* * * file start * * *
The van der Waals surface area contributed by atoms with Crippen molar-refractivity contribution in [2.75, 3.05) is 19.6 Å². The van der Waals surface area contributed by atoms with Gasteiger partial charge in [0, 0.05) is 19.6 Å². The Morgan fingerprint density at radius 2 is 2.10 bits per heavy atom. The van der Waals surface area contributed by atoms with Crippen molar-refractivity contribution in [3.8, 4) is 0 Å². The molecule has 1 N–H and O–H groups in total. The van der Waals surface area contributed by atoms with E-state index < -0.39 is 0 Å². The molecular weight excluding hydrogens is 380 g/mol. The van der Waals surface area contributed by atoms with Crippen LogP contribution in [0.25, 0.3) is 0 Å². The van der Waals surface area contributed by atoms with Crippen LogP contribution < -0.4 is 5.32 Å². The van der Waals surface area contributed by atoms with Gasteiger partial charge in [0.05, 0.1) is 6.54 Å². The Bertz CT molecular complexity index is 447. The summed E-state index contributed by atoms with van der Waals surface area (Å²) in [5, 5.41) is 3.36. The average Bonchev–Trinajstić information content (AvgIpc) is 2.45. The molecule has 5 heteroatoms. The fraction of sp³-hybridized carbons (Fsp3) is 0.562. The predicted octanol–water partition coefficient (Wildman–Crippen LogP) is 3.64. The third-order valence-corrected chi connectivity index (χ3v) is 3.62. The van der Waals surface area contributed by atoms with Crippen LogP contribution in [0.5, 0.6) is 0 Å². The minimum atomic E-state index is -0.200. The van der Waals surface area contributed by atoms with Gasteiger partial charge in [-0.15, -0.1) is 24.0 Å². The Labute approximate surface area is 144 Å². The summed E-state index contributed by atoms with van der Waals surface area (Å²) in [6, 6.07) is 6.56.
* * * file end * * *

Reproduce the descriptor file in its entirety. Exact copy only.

The van der Waals surface area contributed by atoms with Crippen molar-refractivity contribution in [2.75, 3.05) is 19.6 Å². The van der Waals surface area contributed by atoms with Gasteiger partial charge in [0, 0.05) is 19.6 Å². The Morgan fingerprint density at radius 2 is 2.10 bits per heavy atom. The van der Waals surface area contributed by atoms with Crippen molar-refractivity contribution in [3.8, 4) is 0 Å². The molecule has 1 N–H and O–H groups in total. The van der Waals surface area contributed by atoms with E-state index < -0.39 is 0 Å². The molecular weight excluding hydrogens is 380 g/mol. The van der Waals surface area contributed by atoms with Crippen LogP contribution in [0.25, 0.3) is 0 Å². The van der Waals surface area contributed by atoms with Crippen LogP contribution < -0.4 is 5.32 Å². The van der Waals surface area contributed by atoms with Gasteiger partial charge in [0.05, 0.1) is 6.54 Å². The Bertz CT molecular complexity index is 447. The summed E-state index contributed by atoms with van der Waals surface area (Å²) in [5, 5.41) is 3.36. The average Bonchev–Trinajstić information content (AvgIpc) is 2.45. The molecule has 5 heteroatoms. The fraction of sp³-hybridized carbons (Fsp3) is 0.562. The predicted octanol–water partition coefficient (Wildman–Crippen LogP) is 3.64. The third-order valence-corrected chi connectivity index (χ3v) is 3.62. The van der Waals surface area contributed by atoms with Crippen LogP contribution in [0.5, 0.6) is 0 Å². The minimum atomic E-state index is -0.200. The van der Waals surface area contributed by atoms with Gasteiger partial charge in [-0.15, -0.1) is 24.0 Å². The Labute approximate surface area is 144 Å². The summed E-state index contributed by atoms with van der Waals surface area (Å²) in [6, 6.07) is 6.56.